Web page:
The JPML has “unusually broad discretion” to carry out this function, (Heyburn, supra at n.16 (quoting In re Collins, 233 F.3d 809, 811–12 (3d Cir. 2000))). For cases transferred by the JPML, proceedings are allowed to continue without consideration for personal jurisdiction over the parties and without having to meet the venue requirements of 28 U.S.C. § 1404, (Heyburn, supra at 2228). When considering transfer motions under the MDL statute, the panel is concerned with two issues: Whether “common questions of fact among several pending civil actions exist such that centralization of those actions in a single district will further the convenience of the parties and witnesses and promote the just and efficient conduct of the actions,” and which federal district and judge will best handle the transferred cases (Id.).
The panel has “considerable and largely unfettered discretion” in ruling on these issues (Id.), and it orders centralization more often than not, (Between 2000 and 2007, the “grant” rate on motions for transfer to new MDLs ranged from 67 percent to 87 percent. From 1970 to 2007, that rate fell below 50 percent only one time, in 1981. Heyburn, supra at 2229). However, former chair of the JPML Judge John G. Heyburn II denied that the panel has a predilection in favor of centralization, (Heyburn, supra at 2229). Instead, he believed that the panel imposes clear standards that are applied “faithfully and consistently,” keeping attorneys from making unfounded motions for transfer. (Id.).
Throughout the 1990s the panel considered a steady 40 to 50 motions to centralize per year. By 2009, the number had tripled to 121. In 2014, 89 motions for MDL status were filed, and it appears from the last decade of filings that the number of new docket requests will remain above 90. This number is not insignificant and accounts for roughly 36 percent of the federal civil caseload. Last year, roughly half of the MDL new filings were denied by the JPML. Antitrust, products liability, sales practices and securities account for the vast majority of pending MDLs. There are currently three MDLs open in the state of Indiana.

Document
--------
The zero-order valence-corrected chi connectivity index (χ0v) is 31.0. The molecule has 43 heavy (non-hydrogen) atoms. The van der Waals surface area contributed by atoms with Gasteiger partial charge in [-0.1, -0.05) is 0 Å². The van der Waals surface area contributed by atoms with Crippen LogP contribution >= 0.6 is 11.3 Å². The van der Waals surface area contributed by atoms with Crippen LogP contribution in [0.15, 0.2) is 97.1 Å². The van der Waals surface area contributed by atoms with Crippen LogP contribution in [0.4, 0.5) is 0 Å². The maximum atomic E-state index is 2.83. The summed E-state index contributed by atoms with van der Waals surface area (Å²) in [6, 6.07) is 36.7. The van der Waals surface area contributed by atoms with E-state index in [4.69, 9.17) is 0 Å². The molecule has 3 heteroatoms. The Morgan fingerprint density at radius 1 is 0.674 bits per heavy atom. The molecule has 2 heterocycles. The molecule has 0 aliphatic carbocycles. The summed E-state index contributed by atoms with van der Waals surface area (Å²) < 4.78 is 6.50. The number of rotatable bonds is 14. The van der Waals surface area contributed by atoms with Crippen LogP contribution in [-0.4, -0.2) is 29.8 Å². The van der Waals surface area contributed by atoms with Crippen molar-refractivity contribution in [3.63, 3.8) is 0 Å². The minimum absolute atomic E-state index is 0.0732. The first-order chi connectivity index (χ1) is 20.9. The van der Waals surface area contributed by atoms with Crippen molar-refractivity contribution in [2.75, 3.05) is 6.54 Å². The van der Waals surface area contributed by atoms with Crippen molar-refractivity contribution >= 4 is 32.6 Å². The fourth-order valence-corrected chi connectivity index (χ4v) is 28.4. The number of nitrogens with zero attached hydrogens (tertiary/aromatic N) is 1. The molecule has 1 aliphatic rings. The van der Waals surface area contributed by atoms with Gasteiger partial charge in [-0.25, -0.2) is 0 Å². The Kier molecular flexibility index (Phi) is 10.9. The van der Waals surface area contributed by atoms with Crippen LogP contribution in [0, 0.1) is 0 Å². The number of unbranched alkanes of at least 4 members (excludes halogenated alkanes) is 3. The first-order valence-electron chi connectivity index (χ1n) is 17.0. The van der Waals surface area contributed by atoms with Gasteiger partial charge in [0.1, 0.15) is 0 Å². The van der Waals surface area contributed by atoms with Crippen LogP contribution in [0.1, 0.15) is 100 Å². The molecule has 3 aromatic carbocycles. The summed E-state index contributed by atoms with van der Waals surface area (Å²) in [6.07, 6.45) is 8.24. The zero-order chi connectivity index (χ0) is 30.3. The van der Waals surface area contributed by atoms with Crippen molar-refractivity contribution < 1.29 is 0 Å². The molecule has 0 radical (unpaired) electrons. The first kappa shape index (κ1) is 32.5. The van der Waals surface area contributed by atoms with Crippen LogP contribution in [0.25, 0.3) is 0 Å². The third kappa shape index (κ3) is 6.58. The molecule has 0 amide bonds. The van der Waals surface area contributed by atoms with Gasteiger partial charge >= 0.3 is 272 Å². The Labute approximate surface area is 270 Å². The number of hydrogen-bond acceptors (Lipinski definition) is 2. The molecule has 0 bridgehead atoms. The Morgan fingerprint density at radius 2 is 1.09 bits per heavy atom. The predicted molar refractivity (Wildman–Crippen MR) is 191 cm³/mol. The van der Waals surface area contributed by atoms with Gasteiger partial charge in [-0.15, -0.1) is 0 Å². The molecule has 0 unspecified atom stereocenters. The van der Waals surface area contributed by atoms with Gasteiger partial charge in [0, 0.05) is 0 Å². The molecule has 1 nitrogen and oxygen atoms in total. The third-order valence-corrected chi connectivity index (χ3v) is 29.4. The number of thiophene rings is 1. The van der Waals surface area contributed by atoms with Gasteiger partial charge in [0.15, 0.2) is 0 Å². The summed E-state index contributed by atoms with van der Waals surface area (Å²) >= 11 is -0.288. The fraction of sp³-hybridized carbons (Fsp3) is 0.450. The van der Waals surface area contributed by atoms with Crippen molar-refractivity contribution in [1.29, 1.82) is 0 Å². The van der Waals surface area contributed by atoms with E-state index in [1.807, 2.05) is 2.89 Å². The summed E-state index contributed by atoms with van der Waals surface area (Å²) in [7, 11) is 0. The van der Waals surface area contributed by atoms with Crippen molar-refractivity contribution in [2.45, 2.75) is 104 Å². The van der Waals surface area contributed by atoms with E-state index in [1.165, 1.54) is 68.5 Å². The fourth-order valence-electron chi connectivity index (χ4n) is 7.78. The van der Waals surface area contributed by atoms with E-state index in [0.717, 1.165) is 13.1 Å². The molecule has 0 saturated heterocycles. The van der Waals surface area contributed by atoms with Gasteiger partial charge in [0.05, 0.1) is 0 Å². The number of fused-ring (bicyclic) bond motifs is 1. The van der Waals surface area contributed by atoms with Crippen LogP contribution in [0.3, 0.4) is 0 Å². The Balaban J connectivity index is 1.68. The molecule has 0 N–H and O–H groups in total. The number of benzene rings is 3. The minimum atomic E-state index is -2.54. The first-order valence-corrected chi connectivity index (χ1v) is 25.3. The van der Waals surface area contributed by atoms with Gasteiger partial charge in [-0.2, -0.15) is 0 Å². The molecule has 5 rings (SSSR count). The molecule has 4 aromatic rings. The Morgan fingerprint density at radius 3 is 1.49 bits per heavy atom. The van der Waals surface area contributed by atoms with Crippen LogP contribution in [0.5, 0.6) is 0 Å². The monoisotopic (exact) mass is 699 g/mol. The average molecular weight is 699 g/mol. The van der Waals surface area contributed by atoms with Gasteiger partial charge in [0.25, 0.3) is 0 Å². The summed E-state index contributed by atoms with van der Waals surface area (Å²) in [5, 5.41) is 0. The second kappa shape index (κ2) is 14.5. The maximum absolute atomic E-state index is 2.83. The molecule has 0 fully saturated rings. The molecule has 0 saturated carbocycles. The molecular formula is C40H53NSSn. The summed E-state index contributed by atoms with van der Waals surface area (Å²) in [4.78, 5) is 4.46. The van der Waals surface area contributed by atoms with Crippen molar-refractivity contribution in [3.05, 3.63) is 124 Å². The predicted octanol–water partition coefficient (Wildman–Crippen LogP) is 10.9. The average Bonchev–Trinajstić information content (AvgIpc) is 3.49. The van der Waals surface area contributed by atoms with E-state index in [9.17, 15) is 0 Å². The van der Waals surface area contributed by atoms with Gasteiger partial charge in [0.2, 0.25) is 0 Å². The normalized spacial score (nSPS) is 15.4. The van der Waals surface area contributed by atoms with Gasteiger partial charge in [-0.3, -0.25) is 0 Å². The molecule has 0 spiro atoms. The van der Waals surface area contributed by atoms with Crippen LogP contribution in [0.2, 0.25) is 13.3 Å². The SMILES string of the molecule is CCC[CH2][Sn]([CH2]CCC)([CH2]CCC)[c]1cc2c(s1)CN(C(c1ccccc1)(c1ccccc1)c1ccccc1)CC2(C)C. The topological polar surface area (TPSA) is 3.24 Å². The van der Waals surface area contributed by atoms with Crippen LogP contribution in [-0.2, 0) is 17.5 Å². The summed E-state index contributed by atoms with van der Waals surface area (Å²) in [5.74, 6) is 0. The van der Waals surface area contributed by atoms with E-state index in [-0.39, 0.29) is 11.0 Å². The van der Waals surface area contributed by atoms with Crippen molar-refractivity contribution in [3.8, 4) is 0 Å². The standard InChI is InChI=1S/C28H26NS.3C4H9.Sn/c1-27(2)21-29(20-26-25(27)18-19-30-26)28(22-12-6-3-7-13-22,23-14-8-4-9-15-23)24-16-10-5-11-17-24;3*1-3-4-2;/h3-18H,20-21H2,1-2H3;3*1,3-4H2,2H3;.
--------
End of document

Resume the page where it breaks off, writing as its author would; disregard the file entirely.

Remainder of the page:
Why the increase in new filings? There are several reasons, but two stand out. The federal courts have come to the conclusion that class certification is usually inappropriate for mass tort personal injury cases. Second, segments of both the defense and plaintiff’s bar have built highly successful business models that support the creation and use of an MDL. MDLs also may help the defense by allowing a centralized and streamlined defense.
With the rise of the MDL, we have generally seen fewer cases tried to verdict and more complex global settlements. As a defense attorney, this trend is worrisome since it can become too easy to substitute efficiency for due process. However, many would argue that MDLs provide an effective blueprint for consistent resolutions of complex claims. All agree that there is no easy solution to resolving this growing trend in mass tort litigation.•
• Christopher D. Lee is a partner in the Evansville office of Wooden & McLaughlin and is a member of the board of directors of DTCI. The opinions expressed in this article are those of the author.